Carpal Tunnel Syndrome - Description

The carpal (pronounced CAR-pull) tunnel is an area in the wrist formed by bones and ligaments. It provides a protected passageway for the median nerve. The median nerve is responsible for feelings and movement in the hand, especially the thumb and first three fingers. When pressure is applied to the median nerve, the hand feels as if it has gone to sleep.

Carpal tunnel:
A passageway in the wrist, created by bones and ligaments, through which the median nerve passes.
A test used to measure how well a nerve is functioning.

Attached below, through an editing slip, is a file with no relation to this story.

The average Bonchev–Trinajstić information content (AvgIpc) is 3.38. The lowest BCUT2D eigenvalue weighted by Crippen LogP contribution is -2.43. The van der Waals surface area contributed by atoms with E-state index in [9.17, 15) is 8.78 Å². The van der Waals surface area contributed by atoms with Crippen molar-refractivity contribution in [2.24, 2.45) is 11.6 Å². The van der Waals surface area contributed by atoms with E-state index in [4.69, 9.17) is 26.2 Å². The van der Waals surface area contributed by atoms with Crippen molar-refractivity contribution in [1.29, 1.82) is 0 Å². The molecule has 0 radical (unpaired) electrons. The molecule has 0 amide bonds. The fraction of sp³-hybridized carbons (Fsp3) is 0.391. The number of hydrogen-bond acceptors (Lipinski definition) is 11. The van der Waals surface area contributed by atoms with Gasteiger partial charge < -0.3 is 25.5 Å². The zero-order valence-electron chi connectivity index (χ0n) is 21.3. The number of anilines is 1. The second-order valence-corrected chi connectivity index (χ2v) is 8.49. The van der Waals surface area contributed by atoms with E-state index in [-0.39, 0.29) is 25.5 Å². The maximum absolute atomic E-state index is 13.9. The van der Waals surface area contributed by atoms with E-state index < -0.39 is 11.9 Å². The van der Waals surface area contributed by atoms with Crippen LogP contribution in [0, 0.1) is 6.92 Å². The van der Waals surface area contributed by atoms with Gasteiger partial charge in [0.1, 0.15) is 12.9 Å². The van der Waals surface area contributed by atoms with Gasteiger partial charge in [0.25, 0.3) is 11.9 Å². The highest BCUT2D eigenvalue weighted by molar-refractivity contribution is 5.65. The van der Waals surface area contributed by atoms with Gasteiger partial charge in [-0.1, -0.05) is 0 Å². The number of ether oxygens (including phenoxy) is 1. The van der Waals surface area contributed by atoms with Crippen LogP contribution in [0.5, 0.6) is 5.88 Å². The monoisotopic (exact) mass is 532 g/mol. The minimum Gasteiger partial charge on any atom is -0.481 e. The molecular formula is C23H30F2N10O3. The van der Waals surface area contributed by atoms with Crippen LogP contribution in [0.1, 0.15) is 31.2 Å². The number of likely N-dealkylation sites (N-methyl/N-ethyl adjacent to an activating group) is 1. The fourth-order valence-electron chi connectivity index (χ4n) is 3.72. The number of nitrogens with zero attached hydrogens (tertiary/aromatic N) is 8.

Median nerve:
A nerve that runs through the wrist and into the hand, providing feeling and movement to the hand, thumb, and fingers.

Carpal tunnel syndrome is most common among women between the ages of thirty and sixty. The disorder is a major cause of missed workdays because of the pain it causes. In 1995 about $270 million was spent for sick days taken as a result of CTS-related problems.

User Contributions:

Comment about this article, ask questions, or add new information about this topic:

The Content is not intended as a substitute for professional medical advice, diagnosis, or treatment. Always seek the advice of your physician or other qualified health provider with any questions you may have regarding a medical condition. Never disregard professional medical advice or delay in seeking it because of Content found on the Website.